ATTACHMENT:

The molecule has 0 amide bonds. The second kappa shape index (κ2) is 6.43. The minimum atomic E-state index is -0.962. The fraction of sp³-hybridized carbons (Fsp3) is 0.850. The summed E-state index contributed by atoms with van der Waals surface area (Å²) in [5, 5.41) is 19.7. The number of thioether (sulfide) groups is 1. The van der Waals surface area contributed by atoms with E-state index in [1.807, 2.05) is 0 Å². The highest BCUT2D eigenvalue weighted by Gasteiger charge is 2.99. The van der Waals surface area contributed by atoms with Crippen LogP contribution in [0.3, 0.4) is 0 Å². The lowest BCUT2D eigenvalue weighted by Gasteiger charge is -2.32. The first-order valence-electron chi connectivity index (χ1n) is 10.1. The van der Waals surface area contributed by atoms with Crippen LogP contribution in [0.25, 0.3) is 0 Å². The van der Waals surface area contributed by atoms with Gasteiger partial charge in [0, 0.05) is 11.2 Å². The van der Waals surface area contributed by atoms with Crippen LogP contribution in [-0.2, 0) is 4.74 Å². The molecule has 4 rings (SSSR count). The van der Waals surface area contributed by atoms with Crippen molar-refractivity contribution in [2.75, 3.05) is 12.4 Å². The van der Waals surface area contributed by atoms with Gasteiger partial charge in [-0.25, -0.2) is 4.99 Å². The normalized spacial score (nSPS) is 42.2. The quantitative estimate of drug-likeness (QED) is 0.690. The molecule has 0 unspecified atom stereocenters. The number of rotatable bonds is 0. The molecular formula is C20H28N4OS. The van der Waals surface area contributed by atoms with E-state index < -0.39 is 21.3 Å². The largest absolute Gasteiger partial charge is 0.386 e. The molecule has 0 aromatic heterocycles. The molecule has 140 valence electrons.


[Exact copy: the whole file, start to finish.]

The molecule has 0 amide bonds. The second kappa shape index (κ2) is 6.43. The minimum atomic E-state index is -0.962. The fraction of sp³-hybridized carbons (Fsp3) is 0.850. The summed E-state index contributed by atoms with van der Waals surface area (Å²) in [5, 5.41) is 19.7. The number of thioether (sulfide) groups is 1. The van der Waals surface area contributed by atoms with E-state index in [1.807, 2.05) is 0 Å². The highest BCUT2D eigenvalue weighted by Gasteiger charge is 2.99. The van der Waals surface area contributed by atoms with Crippen LogP contribution in [0.3, 0.4) is 0 Å². The lowest BCUT2D eigenvalue weighted by Gasteiger charge is -2.32. The first-order valence-electron chi connectivity index (χ1n) is 10.1. The van der Waals surface area contributed by atoms with Crippen LogP contribution in [0.25, 0.3) is 0 Å². The van der Waals surface area contributed by atoms with Gasteiger partial charge in [0, 0.05) is 11.2 Å². The van der Waals surface area contributed by atoms with Crippen LogP contribution in [-0.2, 0) is 4.74 Å². The molecule has 4 rings (SSSR count). The van der Waals surface area contributed by atoms with Crippen molar-refractivity contribution in [2.75, 3.05) is 12.4 Å². The van der Waals surface area contributed by atoms with Gasteiger partial charge in [-0.25, -0.2) is 4.99 Å². The normalized spacial score (nSPS) is 42.2. The quantitative estimate of drug-likeness (QED) is 0.690. The molecule has 0 unspecified atom stereocenters. The number of rotatable bonds is 0. The molecular formula is C20H28N4OS. The van der Waals surface area contributed by atoms with E-state index < -0.39 is 21.3 Å². The largest absolute Gasteiger partial charge is 0.386 e. The molecule has 0 aromatic heterocycles. The molecule has 140 valence electrons.